What are mesenchymal stem cells?
Mesenchymal stem cells (MSCs) have the ability to develop into a wide array of other tissue types. This includes everything from nerve and muscle tissue to fat, cartilage and even more. Doctors are investigating MSCs for the treatment of neurological, heart and vascular, inflammatory, autoimmune, and skeletal conditions. They may also be able to treat diabetes, arthritis and respiratory disease. Most remarkably, doctors have even used MSCs to grow new organs.
What did research find?
The study by UCL researchers showed that MSCs have the unique ability of “homing” to cancer cells when transplanted into the body. The findings suggest that doctors could use mesenchymal stem cells as a “Trojan Horse” therapy by carrying anti-cancer compounds straight to the site of malignant tumours. In the NHS trial, scientists hope that MSCs will therefore be able to deliver a specific immune molecule called TRAIL to the site of malignant growths.
What is TRAIL?
TRAIL is one of several cell-signalling molecules called cytokines. When the body is under attack from foreign bodies like bacteria or viruses, cytokines stimulate responses from other immune cells to fight back. TRAIL is well known for its ability to stimulate an immune response specific against cancer, and for killing offending cells while leaving healthy tissue intact.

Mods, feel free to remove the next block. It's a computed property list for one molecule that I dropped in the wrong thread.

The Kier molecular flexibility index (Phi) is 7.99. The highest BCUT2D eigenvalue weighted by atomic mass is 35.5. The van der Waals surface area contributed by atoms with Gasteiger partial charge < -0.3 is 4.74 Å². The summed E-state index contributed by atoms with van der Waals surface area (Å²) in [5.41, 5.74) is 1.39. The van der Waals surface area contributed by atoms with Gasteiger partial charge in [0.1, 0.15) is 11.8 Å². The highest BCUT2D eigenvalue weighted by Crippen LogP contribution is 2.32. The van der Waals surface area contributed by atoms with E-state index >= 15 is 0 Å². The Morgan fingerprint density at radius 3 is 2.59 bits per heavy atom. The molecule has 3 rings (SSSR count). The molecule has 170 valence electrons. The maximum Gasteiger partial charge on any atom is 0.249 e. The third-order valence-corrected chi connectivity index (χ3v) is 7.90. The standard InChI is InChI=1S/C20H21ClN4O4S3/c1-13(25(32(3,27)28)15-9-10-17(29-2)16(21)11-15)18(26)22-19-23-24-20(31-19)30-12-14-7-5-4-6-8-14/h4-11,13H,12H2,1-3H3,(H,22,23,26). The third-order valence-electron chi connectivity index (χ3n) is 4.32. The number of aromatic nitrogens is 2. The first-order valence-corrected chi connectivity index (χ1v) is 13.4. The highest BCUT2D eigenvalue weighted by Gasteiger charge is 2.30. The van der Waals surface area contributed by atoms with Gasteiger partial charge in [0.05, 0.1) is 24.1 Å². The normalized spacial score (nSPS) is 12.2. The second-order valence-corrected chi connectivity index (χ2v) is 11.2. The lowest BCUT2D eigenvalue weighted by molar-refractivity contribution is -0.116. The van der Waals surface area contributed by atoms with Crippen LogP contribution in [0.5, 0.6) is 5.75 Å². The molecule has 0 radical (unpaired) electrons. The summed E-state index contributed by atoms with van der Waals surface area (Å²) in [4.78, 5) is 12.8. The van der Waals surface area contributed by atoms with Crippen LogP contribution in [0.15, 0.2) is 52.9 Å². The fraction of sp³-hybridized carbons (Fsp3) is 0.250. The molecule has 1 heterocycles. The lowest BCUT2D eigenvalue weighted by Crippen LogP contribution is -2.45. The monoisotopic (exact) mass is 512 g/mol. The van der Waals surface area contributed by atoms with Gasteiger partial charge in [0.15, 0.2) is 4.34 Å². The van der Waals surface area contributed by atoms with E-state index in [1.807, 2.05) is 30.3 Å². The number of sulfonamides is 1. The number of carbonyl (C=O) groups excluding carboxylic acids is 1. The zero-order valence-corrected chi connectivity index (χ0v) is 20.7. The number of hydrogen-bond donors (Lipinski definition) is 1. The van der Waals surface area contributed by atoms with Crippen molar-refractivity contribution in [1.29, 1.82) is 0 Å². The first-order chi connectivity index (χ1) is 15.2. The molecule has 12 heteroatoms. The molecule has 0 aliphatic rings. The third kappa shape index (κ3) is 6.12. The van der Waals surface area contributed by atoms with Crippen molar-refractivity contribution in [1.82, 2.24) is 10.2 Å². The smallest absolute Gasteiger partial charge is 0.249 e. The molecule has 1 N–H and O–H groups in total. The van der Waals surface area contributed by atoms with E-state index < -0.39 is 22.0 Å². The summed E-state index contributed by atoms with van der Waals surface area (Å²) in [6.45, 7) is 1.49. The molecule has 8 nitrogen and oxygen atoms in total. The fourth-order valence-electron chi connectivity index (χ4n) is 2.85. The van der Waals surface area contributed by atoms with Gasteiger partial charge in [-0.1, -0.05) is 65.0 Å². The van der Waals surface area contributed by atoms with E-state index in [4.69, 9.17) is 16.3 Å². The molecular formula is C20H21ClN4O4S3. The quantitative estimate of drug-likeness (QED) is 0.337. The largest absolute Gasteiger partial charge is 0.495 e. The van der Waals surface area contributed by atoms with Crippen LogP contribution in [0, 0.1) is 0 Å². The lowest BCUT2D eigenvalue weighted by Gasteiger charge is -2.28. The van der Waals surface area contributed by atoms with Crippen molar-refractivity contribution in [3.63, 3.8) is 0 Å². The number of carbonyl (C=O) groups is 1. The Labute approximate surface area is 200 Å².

What is MSCTRAIL?
MSCTRAIL is a new therapy. First of all, it involves engineering MSCs to express TRAIL. Doctors could then transplant modified mesenchymal stem cells into the body, where they could reduce or even eliminate lung metastases.
What will treatment involve?
Inspired by UCL’s study, the NHS trial will see 46 patients with lung cancer receive stem cell transplants after three weeks of standard chemotherapy. In order for officials to approve the treatment, scientists will need to find a way to modify and culture MSCs to safely deliver TRAIL in sufficient doses, without losing the cell’s key characteristics.
Current stem cell treatment for cancer…
Today, stem cells already play an important role in several cancer therapies. Patients with testicular cancer and multiple myeloma often receive stem cell treatment after their chemotherapy concludes. A transplant allows them to receive higher doses of radiation to kill cancer, and then replenishes some of the cells they have lost. Crucially though, stem cell transplants are still only supplementary to chemotherapy. The new MSCTRAIL trial could change this by making stem cells the primary option.
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